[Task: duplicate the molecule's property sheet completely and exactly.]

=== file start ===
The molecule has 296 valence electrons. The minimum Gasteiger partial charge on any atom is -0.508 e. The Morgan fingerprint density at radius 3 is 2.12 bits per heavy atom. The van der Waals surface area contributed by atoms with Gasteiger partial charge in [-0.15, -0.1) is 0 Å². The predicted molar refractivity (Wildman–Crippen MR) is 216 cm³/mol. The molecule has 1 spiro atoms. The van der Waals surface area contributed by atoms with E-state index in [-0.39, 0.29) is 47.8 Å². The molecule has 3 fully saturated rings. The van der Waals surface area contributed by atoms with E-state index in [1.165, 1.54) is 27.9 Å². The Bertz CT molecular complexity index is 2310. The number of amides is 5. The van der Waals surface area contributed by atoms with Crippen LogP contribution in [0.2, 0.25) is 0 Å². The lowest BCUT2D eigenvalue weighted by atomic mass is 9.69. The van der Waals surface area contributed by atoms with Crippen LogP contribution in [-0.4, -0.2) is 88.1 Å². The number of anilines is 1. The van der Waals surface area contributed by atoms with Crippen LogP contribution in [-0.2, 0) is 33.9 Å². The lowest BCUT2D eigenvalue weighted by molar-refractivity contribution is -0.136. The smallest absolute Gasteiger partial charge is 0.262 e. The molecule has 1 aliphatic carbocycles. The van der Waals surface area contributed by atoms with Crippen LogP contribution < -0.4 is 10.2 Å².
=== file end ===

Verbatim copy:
The molecule has 296 valence electrons. The minimum Gasteiger partial charge on any atom is -0.508 e. The Morgan fingerprint density at radius 3 is 2.12 bits per heavy atom. The van der Waals surface area contributed by atoms with Gasteiger partial charge in [-0.15, -0.1) is 0 Å². The predicted molar refractivity (Wildman–Crippen MR) is 216 cm³/mol. The molecule has 1 spiro atoms. The van der Waals surface area contributed by atoms with E-state index in [-0.39, 0.29) is 47.8 Å². The molecule has 3 fully saturated rings. The van der Waals surface area contributed by atoms with E-state index in [1.165, 1.54) is 27.9 Å². The Bertz CT molecular complexity index is 2310. The number of amides is 5. The van der Waals surface area contributed by atoms with Crippen LogP contribution in [0.2, 0.25) is 0 Å². The lowest BCUT2D eigenvalue weighted by atomic mass is 9.69. The van der Waals surface area contributed by atoms with Crippen LogP contribution in [-0.4, -0.2) is 88.1 Å². The number of anilines is 1. The van der Waals surface area contributed by atoms with Crippen LogP contribution in [-0.2, 0) is 33.9 Å². The lowest BCUT2D eigenvalue weighted by molar-refractivity contribution is -0.136. The smallest absolute Gasteiger partial charge is 0.262 e. The molecule has 1 aliphatic carbocycles. The van der Waals surface area contributed by atoms with Crippen LogP contribution < -0.4 is 10.2 Å².